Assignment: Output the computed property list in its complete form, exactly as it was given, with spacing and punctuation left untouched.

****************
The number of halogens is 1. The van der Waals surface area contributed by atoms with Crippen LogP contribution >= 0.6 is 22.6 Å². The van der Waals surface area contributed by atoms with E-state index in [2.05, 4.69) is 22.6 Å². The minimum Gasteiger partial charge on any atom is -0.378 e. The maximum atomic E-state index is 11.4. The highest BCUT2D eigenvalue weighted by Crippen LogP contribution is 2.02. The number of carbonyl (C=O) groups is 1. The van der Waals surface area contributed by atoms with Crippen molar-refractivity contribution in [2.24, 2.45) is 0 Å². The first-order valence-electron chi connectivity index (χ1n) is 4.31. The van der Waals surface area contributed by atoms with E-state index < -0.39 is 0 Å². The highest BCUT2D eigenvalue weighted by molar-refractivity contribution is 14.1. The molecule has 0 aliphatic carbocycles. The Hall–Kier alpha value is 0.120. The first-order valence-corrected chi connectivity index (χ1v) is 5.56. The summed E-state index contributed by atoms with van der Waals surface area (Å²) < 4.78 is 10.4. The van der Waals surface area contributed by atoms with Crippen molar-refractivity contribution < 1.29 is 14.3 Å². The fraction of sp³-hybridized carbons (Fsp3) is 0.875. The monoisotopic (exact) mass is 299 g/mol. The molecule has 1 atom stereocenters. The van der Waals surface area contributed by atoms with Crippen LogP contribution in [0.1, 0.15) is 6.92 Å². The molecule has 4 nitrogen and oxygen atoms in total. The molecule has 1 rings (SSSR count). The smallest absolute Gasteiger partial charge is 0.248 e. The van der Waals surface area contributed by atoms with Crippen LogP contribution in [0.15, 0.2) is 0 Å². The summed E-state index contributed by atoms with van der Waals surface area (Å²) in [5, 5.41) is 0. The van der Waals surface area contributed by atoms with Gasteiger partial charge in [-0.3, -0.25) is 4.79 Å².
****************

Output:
The number of halogens is 1. The van der Waals surface area contributed by atoms with Crippen LogP contribution >= 0.6 is 22.6 Å². The van der Waals surface area contributed by atoms with E-state index in [2.05, 4.69) is 22.6 Å². The minimum Gasteiger partial charge on any atom is -0.378 e. The maximum atomic E-state index is 11.4. The highest BCUT2D eigenvalue weighted by Crippen LogP contribution is 2.02. The number of carbonyl (C=O) groups is 1. The van der Waals surface area contributed by atoms with Crippen molar-refractivity contribution in [2.24, 2.45) is 0 Å². The first-order valence-electron chi connectivity index (χ1n) is 4.31. The van der Waals surface area contributed by atoms with E-state index < -0.39 is 0 Å². The highest BCUT2D eigenvalue weighted by molar-refractivity contribution is 14.1. The molecule has 0 aliphatic carbocycles. The Hall–Kier alpha value is 0.120. The first-order valence-corrected chi connectivity index (χ1v) is 5.56. The summed E-state index contributed by atoms with van der Waals surface area (Å²) < 4.78 is 10.4. The van der Waals surface area contributed by atoms with Crippen molar-refractivity contribution < 1.29 is 14.3 Å². The fraction of sp³-hybridized carbons (Fsp3) is 0.875. The monoisotopic (exact) mass is 299 g/mol. The molecule has 1 atom stereocenters. The van der Waals surface area contributed by atoms with Crippen LogP contribution in [0.1, 0.15) is 6.92 Å². The molecule has 4 nitrogen and oxygen atoms in total. The molecule has 1 rings (SSSR count). The smallest absolute Gasteiger partial charge is 0.248 e. The van der Waals surface area contributed by atoms with Crippen LogP contribution in [0.15, 0.2) is 0 Å². The summed E-state index contributed by atoms with van der Waals surface area (Å²) in [5, 5.41) is 0. The van der Waals surface area contributed by atoms with Gasteiger partial charge in [-0.3, -0.25) is 4.79 Å².